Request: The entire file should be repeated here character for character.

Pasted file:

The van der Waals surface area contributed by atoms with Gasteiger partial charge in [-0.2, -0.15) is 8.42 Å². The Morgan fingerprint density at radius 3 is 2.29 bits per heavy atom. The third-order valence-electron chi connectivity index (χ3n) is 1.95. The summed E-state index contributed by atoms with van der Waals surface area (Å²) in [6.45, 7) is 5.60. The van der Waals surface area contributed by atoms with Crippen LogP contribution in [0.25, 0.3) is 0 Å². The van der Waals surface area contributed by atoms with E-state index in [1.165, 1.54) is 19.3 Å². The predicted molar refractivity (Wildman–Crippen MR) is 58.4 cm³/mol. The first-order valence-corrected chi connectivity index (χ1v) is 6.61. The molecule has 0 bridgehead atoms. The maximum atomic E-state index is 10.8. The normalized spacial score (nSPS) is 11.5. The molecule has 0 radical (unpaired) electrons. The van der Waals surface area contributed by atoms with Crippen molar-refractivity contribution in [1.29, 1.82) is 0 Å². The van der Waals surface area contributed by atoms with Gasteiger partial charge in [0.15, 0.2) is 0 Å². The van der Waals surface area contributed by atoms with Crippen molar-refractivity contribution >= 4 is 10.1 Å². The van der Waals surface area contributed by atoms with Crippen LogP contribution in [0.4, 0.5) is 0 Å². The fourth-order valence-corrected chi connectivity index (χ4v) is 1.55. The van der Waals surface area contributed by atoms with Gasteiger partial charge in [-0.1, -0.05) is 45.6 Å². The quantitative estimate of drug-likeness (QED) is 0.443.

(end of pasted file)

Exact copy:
The van der Waals surface area contributed by atoms with Gasteiger partial charge in [-0.2, -0.15) is 8.42 Å². The Morgan fingerprint density at radius 3 is 2.29 bits per heavy atom. The third-order valence-electron chi connectivity index (χ3n) is 1.95. The summed E-state index contributed by atoms with van der Waals surface area (Å²) in [6.45, 7) is 5.60. The van der Waals surface area contributed by atoms with Crippen LogP contribution in [0.25, 0.3) is 0 Å². The van der Waals surface area contributed by atoms with E-state index in [1.165, 1.54) is 19.3 Å². The predicted molar refractivity (Wildman–Crippen MR) is 58.4 cm³/mol. The first-order valence-corrected chi connectivity index (χ1v) is 6.61. The molecule has 0 bridgehead atoms. The maximum atomic E-state index is 10.8. The normalized spacial score (nSPS) is 11.5. The molecule has 0 radical (unpaired) electrons. The van der Waals surface area contributed by atoms with Crippen molar-refractivity contribution in [1.29, 1.82) is 0 Å². The van der Waals surface area contributed by atoms with Gasteiger partial charge in [0.15, 0.2) is 0 Å². The van der Waals surface area contributed by atoms with Crippen molar-refractivity contribution >= 4 is 10.1 Å². The van der Waals surface area contributed by atoms with Crippen LogP contribution in [0.4, 0.5) is 0 Å². The fourth-order valence-corrected chi connectivity index (χ4v) is 1.55. The van der Waals surface area contributed by atoms with Gasteiger partial charge in [-0.1, -0.05) is 45.6 Å². The quantitative estimate of drug-likeness (QED) is 0.443.